Joe Rohde wasted no time deciding on his future when he first stepped onto the Occidental campus as a high school student.
“It was one of those beautiful late spring days, and I thought, ‘Oh, it does look pretty. I’m going to go here,’” he recalls. “I did not have a Plan B.”
His college choice should come as little surprise. Rohde, a legendary designer of theme parks and resort hotels for the Walt Disney Company, has long been driven by aesthetics.
As a company “imagineer” for more than three decades, Rohde was the lead designer for Disney’s Animal Kingdom at Walt Disney World Resort in Florida. He also was a driving force behind attractions that include Expedition Everest, Guardians of the Galaxy – Mission: Breakout!, and Pandora – The World of Avatar.
His Occidental experience has played no small part in his creative evolution. A studio art major, Rohde relished the opportunity to take courses in theater and philosophy: “This was my shot to learn.”
His time at the College, in turn, is reflected in Rohde’s creations.
“The intellectual training, the emotional training, even the social training that you get in a place like Oxy predicates you to believe, ‘I have something to say,’” he says. “It ended up being very good for me later.”
Rohde received support and encouragement from Robert Hansen, a professor of art, renowned for his own use of industrial paint on panels. Rohde calls his mentor “particularly tolerant” of his artistic sensibilities.
“I was not an abstract expressionist, and I wasn’t headed toward being a gallery artist,” he says. “I had professors who were really nurturing, because what I was doing was a little weird. I was headed toward being a popular arts artist, aiming at built environments.”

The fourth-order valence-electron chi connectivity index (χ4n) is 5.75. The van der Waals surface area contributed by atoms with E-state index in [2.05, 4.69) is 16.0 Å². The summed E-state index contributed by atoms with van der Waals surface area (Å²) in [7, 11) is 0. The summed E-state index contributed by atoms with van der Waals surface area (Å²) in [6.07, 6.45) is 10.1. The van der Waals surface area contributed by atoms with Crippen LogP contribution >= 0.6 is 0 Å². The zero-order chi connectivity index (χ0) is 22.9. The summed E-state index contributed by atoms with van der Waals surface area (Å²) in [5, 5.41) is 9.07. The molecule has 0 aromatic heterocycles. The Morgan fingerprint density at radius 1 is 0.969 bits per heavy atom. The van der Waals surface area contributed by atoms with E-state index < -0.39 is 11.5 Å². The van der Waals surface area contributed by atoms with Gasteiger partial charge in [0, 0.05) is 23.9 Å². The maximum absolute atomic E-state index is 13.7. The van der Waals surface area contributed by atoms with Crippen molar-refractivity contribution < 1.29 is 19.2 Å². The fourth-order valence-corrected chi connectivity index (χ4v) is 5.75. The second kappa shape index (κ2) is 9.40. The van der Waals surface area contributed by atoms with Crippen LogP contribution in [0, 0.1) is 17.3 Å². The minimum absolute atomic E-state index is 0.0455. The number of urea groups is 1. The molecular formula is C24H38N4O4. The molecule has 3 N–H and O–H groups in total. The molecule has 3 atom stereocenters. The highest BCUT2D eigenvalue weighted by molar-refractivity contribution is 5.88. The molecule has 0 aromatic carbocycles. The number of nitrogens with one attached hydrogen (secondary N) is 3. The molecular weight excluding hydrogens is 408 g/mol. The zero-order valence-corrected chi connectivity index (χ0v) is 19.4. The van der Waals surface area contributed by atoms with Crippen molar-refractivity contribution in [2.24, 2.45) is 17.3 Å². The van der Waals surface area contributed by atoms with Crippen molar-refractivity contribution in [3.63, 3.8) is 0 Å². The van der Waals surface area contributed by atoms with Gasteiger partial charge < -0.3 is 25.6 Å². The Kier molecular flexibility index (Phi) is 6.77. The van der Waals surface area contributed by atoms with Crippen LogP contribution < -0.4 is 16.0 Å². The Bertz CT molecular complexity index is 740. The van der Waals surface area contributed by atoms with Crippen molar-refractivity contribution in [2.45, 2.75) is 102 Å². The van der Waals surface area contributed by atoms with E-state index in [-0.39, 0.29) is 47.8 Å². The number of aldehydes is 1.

Those environments include “anything from a road system, retail, hotels, resorts, theme parks, all of the rides within the theme parks, theaters, and what goes in theaters – this whole realm of built storytelling,” Rohde adds. “By virtue of my liberal arts training, I have ended up in charge of high-content projects.”
He doesn’t just create visually striking displays. Disney’s Animal Kingdom is an advocacy-based park about wildlife conservation. In a similar vein, the company’s Aulani resort hotel in Hawaii isn’t just a place to kick up your feet at the end of a busy day.
“It’s hyper-focused on Hawaiian culture and Hawaiian voices,” Rohde says. “You can imagine the amount of research, the amount of cross-disciplinary investigation. Most of the work isn’t necessarily all arts. It’s going to need to be discussed, understood, researched and shared. That’s been my wheelhouse for 30 years. This is absolutely a byproduct of my liberal arts education.”
Rohde recalls that when he first started his imagineer work, he wasn’t the best model builder, nor were his specialties in the areas of illustration of set design.
But he did have one enviable aptitude: “That’s critical thinking, and the ability to investigate and negotiate. That strength comes from Oxy. That’s what allowed me to take on assignments and succeed when a lot of people thought, ‘well, this is just utterly impossible.’”